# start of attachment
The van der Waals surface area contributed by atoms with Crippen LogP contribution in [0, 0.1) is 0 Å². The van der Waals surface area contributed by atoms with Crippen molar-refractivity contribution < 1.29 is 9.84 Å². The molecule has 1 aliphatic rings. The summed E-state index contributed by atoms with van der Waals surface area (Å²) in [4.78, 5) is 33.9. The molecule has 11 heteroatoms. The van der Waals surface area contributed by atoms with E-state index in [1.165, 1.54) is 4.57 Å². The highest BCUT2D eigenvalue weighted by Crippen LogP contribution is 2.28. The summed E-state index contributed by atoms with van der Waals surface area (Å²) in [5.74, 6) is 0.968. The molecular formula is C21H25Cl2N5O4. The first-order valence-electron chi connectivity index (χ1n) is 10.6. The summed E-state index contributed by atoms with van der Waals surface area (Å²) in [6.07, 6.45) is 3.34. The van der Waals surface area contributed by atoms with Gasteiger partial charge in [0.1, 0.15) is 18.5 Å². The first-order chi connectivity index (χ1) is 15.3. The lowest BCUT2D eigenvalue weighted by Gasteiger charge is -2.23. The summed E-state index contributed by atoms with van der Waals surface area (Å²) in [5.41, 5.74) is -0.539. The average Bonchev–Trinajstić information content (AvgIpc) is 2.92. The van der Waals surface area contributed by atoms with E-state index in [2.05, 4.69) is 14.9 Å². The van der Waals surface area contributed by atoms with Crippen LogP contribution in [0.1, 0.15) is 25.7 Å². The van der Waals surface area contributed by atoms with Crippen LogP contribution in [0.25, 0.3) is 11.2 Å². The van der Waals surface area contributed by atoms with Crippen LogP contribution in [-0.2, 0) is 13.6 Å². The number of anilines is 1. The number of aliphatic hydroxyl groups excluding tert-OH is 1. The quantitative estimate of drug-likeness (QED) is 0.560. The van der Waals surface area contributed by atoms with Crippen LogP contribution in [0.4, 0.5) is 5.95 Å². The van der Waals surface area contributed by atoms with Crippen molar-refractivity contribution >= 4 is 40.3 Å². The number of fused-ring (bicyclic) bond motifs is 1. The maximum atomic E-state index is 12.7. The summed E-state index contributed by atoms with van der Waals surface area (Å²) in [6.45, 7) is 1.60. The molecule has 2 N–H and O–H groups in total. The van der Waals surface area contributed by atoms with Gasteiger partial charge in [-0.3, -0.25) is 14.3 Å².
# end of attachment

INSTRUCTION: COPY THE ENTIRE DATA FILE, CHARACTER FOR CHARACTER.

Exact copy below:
The van der Waals surface area contributed by atoms with Crippen LogP contribution in [0, 0.1) is 0 Å². The van der Waals surface area contributed by atoms with Crippen molar-refractivity contribution < 1.29 is 9.84 Å². The molecule has 1 aliphatic rings. The summed E-state index contributed by atoms with van der Waals surface area (Å²) in [4.78, 5) is 33.9. The molecule has 11 heteroatoms. The van der Waals surface area contributed by atoms with E-state index in [1.165, 1.54) is 4.57 Å². The highest BCUT2D eigenvalue weighted by Crippen LogP contribution is 2.28. The summed E-state index contributed by atoms with van der Waals surface area (Å²) in [5.74, 6) is 0.968. The molecular formula is C21H25Cl2N5O4. The first-order valence-electron chi connectivity index (χ1n) is 10.6. The summed E-state index contributed by atoms with van der Waals surface area (Å²) in [6.07, 6.45) is 3.34. The van der Waals surface area contributed by atoms with Gasteiger partial charge in [0.1, 0.15) is 18.5 Å². The first-order chi connectivity index (χ1) is 15.3. The lowest BCUT2D eigenvalue weighted by Gasteiger charge is -2.23. The summed E-state index contributed by atoms with van der Waals surface area (Å²) in [5.41, 5.74) is -0.539. The average Bonchev–Trinajstić information content (AvgIpc) is 2.92. The van der Waals surface area contributed by atoms with E-state index in [2.05, 4.69) is 14.9 Å². The van der Waals surface area contributed by atoms with Crippen LogP contribution in [0.1, 0.15) is 25.7 Å². The van der Waals surface area contributed by atoms with Crippen LogP contribution in [0.25, 0.3) is 11.2 Å². The van der Waals surface area contributed by atoms with Crippen LogP contribution in [-0.2, 0) is 13.6 Å². The number of anilines is 1. The number of aliphatic hydroxyl groups excluding tert-OH is 1. The quantitative estimate of drug-likeness (QED) is 0.560. The van der Waals surface area contributed by atoms with Crippen LogP contribution in [0.4, 0.5) is 5.95 Å². The van der Waals surface area contributed by atoms with Crippen molar-refractivity contribution >= 4 is 40.3 Å². The number of fused-ring (bicyclic) bond motifs is 1. The maximum atomic E-state index is 12.7. The summed E-state index contributed by atoms with van der Waals surface area (Å²) in [6.45, 7) is 1.60. The molecule has 2 N–H and O–H groups in total. The van der Waals surface area contributed by atoms with Gasteiger partial charge in [-0.3, -0.25) is 14.3 Å².